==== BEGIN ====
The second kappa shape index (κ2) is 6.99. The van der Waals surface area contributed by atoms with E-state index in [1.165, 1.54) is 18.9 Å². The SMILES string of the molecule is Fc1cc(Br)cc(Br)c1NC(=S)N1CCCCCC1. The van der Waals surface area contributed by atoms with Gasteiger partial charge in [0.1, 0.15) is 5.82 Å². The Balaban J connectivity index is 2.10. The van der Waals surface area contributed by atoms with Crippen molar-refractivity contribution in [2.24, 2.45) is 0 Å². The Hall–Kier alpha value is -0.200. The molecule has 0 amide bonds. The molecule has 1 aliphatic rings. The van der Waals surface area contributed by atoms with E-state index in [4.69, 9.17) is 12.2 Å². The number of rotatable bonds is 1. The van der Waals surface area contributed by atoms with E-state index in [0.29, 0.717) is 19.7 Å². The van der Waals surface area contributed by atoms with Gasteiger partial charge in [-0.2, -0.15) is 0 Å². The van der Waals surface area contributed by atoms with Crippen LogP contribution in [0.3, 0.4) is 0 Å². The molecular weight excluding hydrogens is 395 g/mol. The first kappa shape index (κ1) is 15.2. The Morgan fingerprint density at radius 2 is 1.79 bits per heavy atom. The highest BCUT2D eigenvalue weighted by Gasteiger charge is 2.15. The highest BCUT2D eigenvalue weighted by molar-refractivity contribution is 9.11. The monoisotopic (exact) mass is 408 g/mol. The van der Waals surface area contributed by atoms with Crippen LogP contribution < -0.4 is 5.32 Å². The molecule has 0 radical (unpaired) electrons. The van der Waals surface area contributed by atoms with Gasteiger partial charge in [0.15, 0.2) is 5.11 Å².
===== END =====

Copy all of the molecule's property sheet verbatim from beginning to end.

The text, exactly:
The second kappa shape index (κ2) is 6.99. The van der Waals surface area contributed by atoms with E-state index in [1.165, 1.54) is 18.9 Å². The SMILES string of the molecule is Fc1cc(Br)cc(Br)c1NC(=S)N1CCCCCC1. The van der Waals surface area contributed by atoms with Gasteiger partial charge in [0.1, 0.15) is 5.82 Å². The Balaban J connectivity index is 2.10. The van der Waals surface area contributed by atoms with Crippen molar-refractivity contribution in [2.24, 2.45) is 0 Å². The Hall–Kier alpha value is -0.200. The molecule has 0 amide bonds. The molecule has 1 aliphatic rings. The van der Waals surface area contributed by atoms with E-state index in [4.69, 9.17) is 12.2 Å². The number of rotatable bonds is 1. The van der Waals surface area contributed by atoms with E-state index in [0.29, 0.717) is 19.7 Å². The van der Waals surface area contributed by atoms with Gasteiger partial charge in [-0.2, -0.15) is 0 Å². The van der Waals surface area contributed by atoms with Crippen LogP contribution in [0.3, 0.4) is 0 Å². The molecular weight excluding hydrogens is 395 g/mol. The first kappa shape index (κ1) is 15.2. The Morgan fingerprint density at radius 2 is 1.79 bits per heavy atom. The highest BCUT2D eigenvalue weighted by Gasteiger charge is 2.15. The highest BCUT2D eigenvalue weighted by molar-refractivity contribution is 9.11. The monoisotopic (exact) mass is 408 g/mol. The van der Waals surface area contributed by atoms with Crippen LogP contribution < -0.4 is 5.32 Å². The molecule has 0 radical (unpaired) electrons. The van der Waals surface area contributed by atoms with Gasteiger partial charge in [0.15, 0.2) is 5.11 Å².